Britain remains the first choice border-crossing talent from the EU, but its lead over the Netherlands, Germany and even Spain and France is narrowing, according to the Financial Times.
• One of the most baffling failures of Brexit is a failure after three years to get any real clarity about what happens to all the expats – British and European – spread out across Europe and the United Kingdom in the event of a no-deal Brexit.
European Union, U.K. officials and governments in expat centers such as Spain and Portugal have all said the right things. But codifying those pledges into law means E.U. countries and Boris Johnson must agree on reciprocity after three years of failing to agree on anything.
In mid-June, Brexit Secretary Stephen Barclay asked EU officials to “ring-fence” British expats, yet another baffling term to go with the Irish border “backstop.”
What ringfence means is a guarantee Brits in all 27 E.U. countries would have the same post-Brexit rights to remain, deal or no-deal.
Michel Barnier, the E.U.’s Brexit negotiator, said, “Sure … if you pass the plan we negotiated with (former) Prime Minister May.” Which the U.K. will never do.
Now what? Again, in the increasingly likely event of a no-deal Brexit, no one really knows because it could get ugly fast.
It is inconceivable that that British government, let alone a Conservative government, could allow the rights of British nationals, living, working, studying in the EU to vaporise on the 31 October.
Or is it?
• After three years, the ramification of a no-deal Brexit for expats is becoming clearer because more and more European Union members states have laid out in detail how they’ll treat British citizens in the event of a deal, or a no deal.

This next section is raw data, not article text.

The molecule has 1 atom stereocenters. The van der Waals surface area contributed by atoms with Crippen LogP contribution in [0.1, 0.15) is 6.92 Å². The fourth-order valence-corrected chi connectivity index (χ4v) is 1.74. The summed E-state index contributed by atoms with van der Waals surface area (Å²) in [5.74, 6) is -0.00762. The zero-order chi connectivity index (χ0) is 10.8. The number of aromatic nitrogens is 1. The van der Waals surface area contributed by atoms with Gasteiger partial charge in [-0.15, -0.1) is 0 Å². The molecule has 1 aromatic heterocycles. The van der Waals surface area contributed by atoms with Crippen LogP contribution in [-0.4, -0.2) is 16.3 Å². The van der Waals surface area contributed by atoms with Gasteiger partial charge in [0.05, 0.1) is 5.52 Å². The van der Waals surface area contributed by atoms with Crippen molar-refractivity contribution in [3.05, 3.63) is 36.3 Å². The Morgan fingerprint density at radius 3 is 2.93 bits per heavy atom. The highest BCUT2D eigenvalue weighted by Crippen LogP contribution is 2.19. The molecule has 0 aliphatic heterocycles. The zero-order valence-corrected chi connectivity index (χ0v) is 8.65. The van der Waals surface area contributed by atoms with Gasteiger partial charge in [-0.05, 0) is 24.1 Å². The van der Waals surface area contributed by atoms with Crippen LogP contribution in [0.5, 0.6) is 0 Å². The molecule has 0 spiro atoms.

Nowhere is that difference more stark than Germany where in the event of a hard Brexit, British expats will have only an initial three-month period to apply for a residency permit. Even trickier, the grace-period offers of countries such as Poland and Spain are based on reciprocity.
Should a hard-line, far-right figure such as Nigel Farage or Jacob Rees-Mogg ulimately ascend to No. 10, it’s unlikely they would extend to foreign-nationals from the E.U. the right to remain in place.
Such a scenario could set off a wild scramble, with tens of thousands of people repatriating, putting immense pressure on housing and job markets.
May’s International Trade Secretary Liam Fox, who opposes a hard Brexit, went further on 4 June, telling the BBC the prospect of a no-deal “might well be used by those who seek to break up the United Kingdom, to use that as a weapon in that particular battle, both I think in Northern Ireland and potentially in Scotland.”
Those forces unleashed could throw the Europe as a whole into economic and social chaos.
• With a hard Brexit increasingly likely, British schools are trying to figure out how to replace their foreign students, or about 18 percent of the total enrollment.
One answer is to expand to mainland Europe. The New York Times is reporting King’s College St. Michaels in Worcestershire has opened a primary school in Frankfurt, a city that a uni executive predicted “could be the biggest beneficiary of any exodus that takes place.”
• We know from our networks and personal experience that expats are a force for good in small-town Europe from Spain and France to Turkey. And as Remain in Spain Chairwoman Sue Wilson notes, Brexit spurred her and a lot of Brits to become activists.